Be sure to read Jack Mitchell’s recent post on Left-in-Lowell about the Lowell Sun’s coverage of the City Manager and the Pollard Memorial Library. Jack prudently copied and retained some interesting Facebook postings that have since been (mysteriously) deleted. Thankfully, Jack includes them in his piece.
I’ve been fascinated by the on-going struggle to resolve the debt-ceiling crisis, both because the failure to resolve it will be economically calamitous and also because the outcome will in many ways shape next year’s federal election. Four years ago the voters threw out the Republicans; two years ago they threw out the Democrats. Prevailing wisdom says that if the economy is doing well next fall, President Obama will be re-elected; if it’s doing poorly, he won’t. I’m not sure I agree with that. Next time, I think voters will go for whichever party they dislike the least, and how the parties handle things during the next seven days will carry much weight when voters go to the polls next November.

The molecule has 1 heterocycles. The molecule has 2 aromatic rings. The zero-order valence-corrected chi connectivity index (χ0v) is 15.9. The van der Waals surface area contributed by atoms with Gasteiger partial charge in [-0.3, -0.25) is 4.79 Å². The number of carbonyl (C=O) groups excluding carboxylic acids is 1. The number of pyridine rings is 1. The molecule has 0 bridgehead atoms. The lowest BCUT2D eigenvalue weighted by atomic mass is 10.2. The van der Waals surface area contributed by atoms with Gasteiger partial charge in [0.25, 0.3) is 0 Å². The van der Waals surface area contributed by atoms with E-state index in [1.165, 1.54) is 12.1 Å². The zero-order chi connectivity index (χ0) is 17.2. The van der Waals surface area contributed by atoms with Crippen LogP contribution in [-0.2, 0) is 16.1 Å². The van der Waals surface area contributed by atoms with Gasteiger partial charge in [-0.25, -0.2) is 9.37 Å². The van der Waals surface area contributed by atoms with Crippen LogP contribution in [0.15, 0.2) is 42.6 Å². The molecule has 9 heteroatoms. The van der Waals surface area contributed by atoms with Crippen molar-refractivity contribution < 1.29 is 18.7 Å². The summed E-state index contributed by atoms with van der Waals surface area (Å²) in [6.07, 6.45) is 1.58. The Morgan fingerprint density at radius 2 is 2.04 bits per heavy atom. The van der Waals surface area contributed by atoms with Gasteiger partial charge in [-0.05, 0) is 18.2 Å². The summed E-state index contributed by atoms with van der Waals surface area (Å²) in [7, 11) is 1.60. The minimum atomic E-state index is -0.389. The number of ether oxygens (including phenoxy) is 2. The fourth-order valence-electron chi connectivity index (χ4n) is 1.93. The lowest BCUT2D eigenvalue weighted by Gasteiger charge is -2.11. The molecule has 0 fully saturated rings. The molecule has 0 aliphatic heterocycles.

That election will not only decide whether President Obama continues in office, it will also decide whether Scott Brown stays in the United States Senate. With $10 million already on-hand and high marks in statewide popularity polls, he would appear to be in pretty good shape. But Brown has only run statewide once, and that was in the January 2010 special election in which he received 1,168,107 votes to Martha Coakley’s 1,058,682. While the 2,149,026 votes cast i that race where extraordinarily high for a special election in the dead of winter, the statewide turnout in a presidential election is substantially higher. For example, in 2008 in Massachusetts, Barrack Obama received 1,904,097 votes to John McCain’s 1,108,854. The statewide turnout in that 2008 race (3,102,995) was 44% higher than the vote total in the 2010 special.